Finally to conclude this analysis we have summarized the contour plots as follows: for each different ring thickness we found the wavelengths that had the minimum F factor (maximum power in the core) and have plotted this minimum (maximum) value. These results are plotted in Fig. 7 against the normalized ring thickness. We found three design regimes where the confinement of the fundamental mode and the factor F are maximized and minimized respectively. These correspond to the thin ring region centered round T = 0.5, an intermediate region around T = 1.15 and the antiresonant region studied by Roberts et al. [15, 16] around T = 2.5. We note that for this fiber the antiresonant region is not particularly noticeable but for other fiber designs it offers the possibility of reducing the loss -see Section 4.2 and [15, 16]. Of these three regimes which one is best depends on the applications of the fiber, however our new thin core design regime offers in all cases the widest operational bandwidth and should thus be preferred when fabricating fibers for broadband operation. Also for this particular core size the thin ring designs have the lowest loss (F factor) in the bandwidth and are thus the preferred targets for fabrication.
4.2. Dependance of the fiber’s properties on the size of the core
In this section we analyze the effects that compressing and enlarging the core have on the fiber’s transmission properties. To do so, the fiber’s core has been modified by scanning the expansion coefficient E from -6.33% to 6.33% in 1.583% intervals. For each core radius the thickness of the core boundary was varied in the range presented in the previous section. The movie in Fig. 8(a) shows contour maps of the percentage of power in the core of the fundamental air-guided mode as a function of E. As the core is enlarged, the fundamental core mode becomes more tightly confined in the central air region (red regions of the contour maps become darker as E increases). We found that the number and position of surface modes in fibers with thick core surrounds (T > 2) is strongly dependent on the size of the core. Conversely, surface modes supported by fibers with thin core surrounds (T < 0.6) do not highly depend on the core size. This behavior is more evident when comparing the contour maps for the fibers with the smallest (E = -6.33%) and largest (E = 6.33%) core analyzed, Fig. 8(a) (b) respectively (note that the lower parts of the maps remain almost the same while the upper parts present big differences).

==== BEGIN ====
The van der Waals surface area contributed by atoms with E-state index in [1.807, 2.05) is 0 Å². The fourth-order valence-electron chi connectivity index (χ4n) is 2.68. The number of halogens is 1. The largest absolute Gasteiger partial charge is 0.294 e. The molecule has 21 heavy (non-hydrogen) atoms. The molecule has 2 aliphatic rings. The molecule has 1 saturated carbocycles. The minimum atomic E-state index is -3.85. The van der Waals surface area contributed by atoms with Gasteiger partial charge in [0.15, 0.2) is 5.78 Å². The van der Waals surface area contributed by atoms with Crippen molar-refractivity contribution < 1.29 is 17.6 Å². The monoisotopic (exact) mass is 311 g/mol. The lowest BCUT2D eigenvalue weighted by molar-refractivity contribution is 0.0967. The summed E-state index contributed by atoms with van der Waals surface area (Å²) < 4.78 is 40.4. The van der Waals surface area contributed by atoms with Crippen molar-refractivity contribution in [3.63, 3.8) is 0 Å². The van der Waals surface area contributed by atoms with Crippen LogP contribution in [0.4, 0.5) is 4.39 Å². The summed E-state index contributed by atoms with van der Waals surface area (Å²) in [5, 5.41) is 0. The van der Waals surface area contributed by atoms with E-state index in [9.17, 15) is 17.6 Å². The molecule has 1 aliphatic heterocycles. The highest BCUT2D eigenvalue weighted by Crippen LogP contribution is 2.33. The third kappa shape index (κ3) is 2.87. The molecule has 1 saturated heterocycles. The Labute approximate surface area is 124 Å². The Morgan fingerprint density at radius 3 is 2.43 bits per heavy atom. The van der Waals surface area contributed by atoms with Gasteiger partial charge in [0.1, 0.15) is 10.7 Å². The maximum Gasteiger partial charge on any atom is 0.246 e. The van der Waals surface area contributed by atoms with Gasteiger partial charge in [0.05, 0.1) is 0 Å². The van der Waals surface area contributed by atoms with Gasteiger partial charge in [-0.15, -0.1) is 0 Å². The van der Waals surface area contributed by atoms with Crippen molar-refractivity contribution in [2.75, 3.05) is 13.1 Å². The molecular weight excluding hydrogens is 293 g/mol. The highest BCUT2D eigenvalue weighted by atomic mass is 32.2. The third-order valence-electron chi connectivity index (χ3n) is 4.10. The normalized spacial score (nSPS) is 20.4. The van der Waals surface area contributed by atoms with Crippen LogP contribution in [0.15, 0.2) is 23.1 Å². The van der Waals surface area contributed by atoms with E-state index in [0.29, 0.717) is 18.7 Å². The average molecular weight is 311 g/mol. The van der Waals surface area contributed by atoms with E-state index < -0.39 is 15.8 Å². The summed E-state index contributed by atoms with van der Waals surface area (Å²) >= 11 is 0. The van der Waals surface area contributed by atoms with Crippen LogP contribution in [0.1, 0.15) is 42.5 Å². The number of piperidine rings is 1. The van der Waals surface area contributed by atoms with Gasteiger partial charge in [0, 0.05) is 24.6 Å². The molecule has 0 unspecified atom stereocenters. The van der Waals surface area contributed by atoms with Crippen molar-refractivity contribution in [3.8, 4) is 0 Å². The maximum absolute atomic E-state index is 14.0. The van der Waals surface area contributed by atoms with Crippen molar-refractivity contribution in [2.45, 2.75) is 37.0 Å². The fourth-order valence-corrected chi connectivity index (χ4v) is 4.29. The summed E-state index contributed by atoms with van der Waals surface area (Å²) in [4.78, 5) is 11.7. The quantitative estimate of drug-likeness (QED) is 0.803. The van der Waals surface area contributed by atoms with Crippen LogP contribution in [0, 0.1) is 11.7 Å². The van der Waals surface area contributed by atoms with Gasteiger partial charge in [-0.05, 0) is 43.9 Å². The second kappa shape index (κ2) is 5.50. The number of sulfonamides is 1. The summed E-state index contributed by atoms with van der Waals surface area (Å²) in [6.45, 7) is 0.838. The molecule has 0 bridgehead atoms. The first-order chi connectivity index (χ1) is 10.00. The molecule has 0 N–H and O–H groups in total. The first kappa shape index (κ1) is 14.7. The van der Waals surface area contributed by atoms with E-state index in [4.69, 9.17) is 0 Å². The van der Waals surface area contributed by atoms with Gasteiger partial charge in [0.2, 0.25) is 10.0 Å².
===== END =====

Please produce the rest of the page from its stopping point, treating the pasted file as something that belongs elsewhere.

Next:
The maximum fraction of core confined energy, minimum Fʌ and relative useful bandwidth of fibers with different core radius are presented as a function of the normalized ring thickness in Fig. 9(a),(b) and (c) respectively. Changes of the core radius do not drastically shift the position of the three design regimes that maximize the mode confinement and minimize F found for E = 0. Antiresonant core effects (T around 2.5) become noticeable for large cores, i.e. E = 6.33% and 3.16%. Despite the presence of surface modes, fibers with large cores and antiresonant rings have the lowest loss but they do not offer wide operational bandwidth. However, for these fibers the size of the core has a big impact in the minimum achievable value of F. In contrast, we found that the thin ring design regime (T around 0.5) is robust against the size of the hollow-core. This is important as it is difficult to have precise control of the size of the core during the fabrication process. Figure 9(c) shows that variations in E do not drastically affect the operational bandwidth of fibers in the thin ring design regime. For all the core sizes studied, thin ring designs offer the widest operational bandwidth and have low scattering loss. Indeed for small core sizes considered (E < 3.16%) thin ring designs have lower F values than designs with antiresonant core surrounds.